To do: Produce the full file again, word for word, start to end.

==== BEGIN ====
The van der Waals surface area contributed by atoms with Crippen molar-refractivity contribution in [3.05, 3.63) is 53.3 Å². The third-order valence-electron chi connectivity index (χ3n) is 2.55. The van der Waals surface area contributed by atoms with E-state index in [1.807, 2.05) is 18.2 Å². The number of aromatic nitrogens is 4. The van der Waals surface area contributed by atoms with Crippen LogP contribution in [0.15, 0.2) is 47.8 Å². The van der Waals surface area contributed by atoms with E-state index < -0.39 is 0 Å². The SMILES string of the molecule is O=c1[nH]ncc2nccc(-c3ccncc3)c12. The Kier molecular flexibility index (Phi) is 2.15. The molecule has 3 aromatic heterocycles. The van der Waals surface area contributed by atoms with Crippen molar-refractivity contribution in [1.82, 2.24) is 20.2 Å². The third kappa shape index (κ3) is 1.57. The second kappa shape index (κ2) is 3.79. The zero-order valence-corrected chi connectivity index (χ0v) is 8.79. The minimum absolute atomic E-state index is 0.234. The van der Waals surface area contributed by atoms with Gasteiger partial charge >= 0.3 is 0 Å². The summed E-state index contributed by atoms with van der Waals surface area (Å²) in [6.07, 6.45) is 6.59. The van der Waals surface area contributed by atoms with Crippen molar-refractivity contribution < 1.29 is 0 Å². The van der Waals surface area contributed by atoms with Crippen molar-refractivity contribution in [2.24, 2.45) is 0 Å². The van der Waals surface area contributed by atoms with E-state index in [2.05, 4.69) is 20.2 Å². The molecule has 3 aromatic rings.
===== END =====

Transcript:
The van der Waals surface area contributed by atoms with Crippen molar-refractivity contribution in [3.05, 3.63) is 53.3 Å². The third-order valence-electron chi connectivity index (χ3n) is 2.55. The van der Waals surface area contributed by atoms with E-state index in [1.807, 2.05) is 18.2 Å². The number of aromatic nitrogens is 4. The van der Waals surface area contributed by atoms with Crippen LogP contribution in [0.15, 0.2) is 47.8 Å². The van der Waals surface area contributed by atoms with E-state index < -0.39 is 0 Å². The SMILES string of the molecule is O=c1[nH]ncc2nccc(-c3ccncc3)c12. The Kier molecular flexibility index (Phi) is 2.15. The molecule has 3 aromatic heterocycles. The van der Waals surface area contributed by atoms with Crippen molar-refractivity contribution in [1.82, 2.24) is 20.2 Å². The third kappa shape index (κ3) is 1.57. The second kappa shape index (κ2) is 3.79. The zero-order valence-corrected chi connectivity index (χ0v) is 8.79. The minimum absolute atomic E-state index is 0.234. The van der Waals surface area contributed by atoms with Gasteiger partial charge >= 0.3 is 0 Å². The summed E-state index contributed by atoms with van der Waals surface area (Å²) in [6.07, 6.45) is 6.59. The van der Waals surface area contributed by atoms with Crippen molar-refractivity contribution < 1.29 is 0 Å². The van der Waals surface area contributed by atoms with Crippen molar-refractivity contribution in [2.24, 2.45) is 0 Å². The van der Waals surface area contributed by atoms with E-state index in [2.05, 4.69) is 20.2 Å². The molecule has 3 aromatic rings.